Here are the important shapes for the above image, along with vertices (squares) and control points (circles), if relevant.

Circle Shape Star Shape



The Keyframes rendering library includes support for the common matrix based transform operations, SCALE, ROTATE, and TRANSLATE. For Features specifically, an additional non-matrix STROKE_WIDTH is available. Animations may belong to specific Features, or as part of a larger Animation Group.

Animation Progression

The values of a transform of an animation and how they change during the playback of an animation are determined by two key fields, Keyframes and Timing Curves. Using the combination of the two fields, we can calculate back a value for a transform at any specified time in the animation.

Keyframes are specific frames an the animation that have specific target vlaues. For example, in scaling a shape up and back down over 10 frames, we will want to start and end at 100% scale at the 0th and 10th frame, and hit our max scale of 150% on the 7th frame. In this example, our key frames for the SCALE transform for this shape would be [0, 7, 10] with the values [100%, 150%, 100% respectively.

Timing Curves describe the pace with which a transform changes between each keyframe. Each timing curve is modeled as a cubic bezier curve from point [0, 0] to [1, 1], where the X value is the progression in time from the origin keyframe to the destination keyframe, and the Y value describes the amount of change in the value at a given time: origValue + (destValue - origValue) * Y.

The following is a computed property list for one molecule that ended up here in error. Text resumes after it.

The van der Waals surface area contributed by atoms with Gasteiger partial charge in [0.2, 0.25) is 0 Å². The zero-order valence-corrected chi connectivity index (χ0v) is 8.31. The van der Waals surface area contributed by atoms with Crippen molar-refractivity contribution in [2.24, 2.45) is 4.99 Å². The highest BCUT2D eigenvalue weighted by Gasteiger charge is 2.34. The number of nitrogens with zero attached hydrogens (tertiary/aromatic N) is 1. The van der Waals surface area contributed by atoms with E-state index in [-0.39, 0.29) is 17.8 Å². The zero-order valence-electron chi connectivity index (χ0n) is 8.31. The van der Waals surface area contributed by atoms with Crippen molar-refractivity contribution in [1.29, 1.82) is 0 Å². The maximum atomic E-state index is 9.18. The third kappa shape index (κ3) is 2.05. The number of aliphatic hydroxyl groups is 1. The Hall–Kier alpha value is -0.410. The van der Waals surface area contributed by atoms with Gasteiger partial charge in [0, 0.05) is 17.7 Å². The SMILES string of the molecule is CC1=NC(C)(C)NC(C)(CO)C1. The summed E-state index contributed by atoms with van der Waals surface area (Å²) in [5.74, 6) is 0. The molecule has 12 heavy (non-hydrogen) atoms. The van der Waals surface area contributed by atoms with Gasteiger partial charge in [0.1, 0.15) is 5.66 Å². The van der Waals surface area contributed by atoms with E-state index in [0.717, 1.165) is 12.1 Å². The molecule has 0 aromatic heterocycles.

For our scaling star image, the graph of scale change over time looks like this, with vertices and timing curve in/out values shown.

Scale Animation Curve

Tying it all together

With these fields from an Image object, as well as a progress value, we can build back all of the shapes of the Image at a given time, as well as any transformations to apply to the shapes, and draw back the Image at that frame. Because the animations are driven by flexible timing_curves, a Keyframes Image is not limited to discrete integer frames for playback, but it is important to note that all progress values are given in relation to the frame count. This means a 10 frame animation accepts all values in the range [0..10].


See CONTRIBUTING.md for how to help us by improving this library!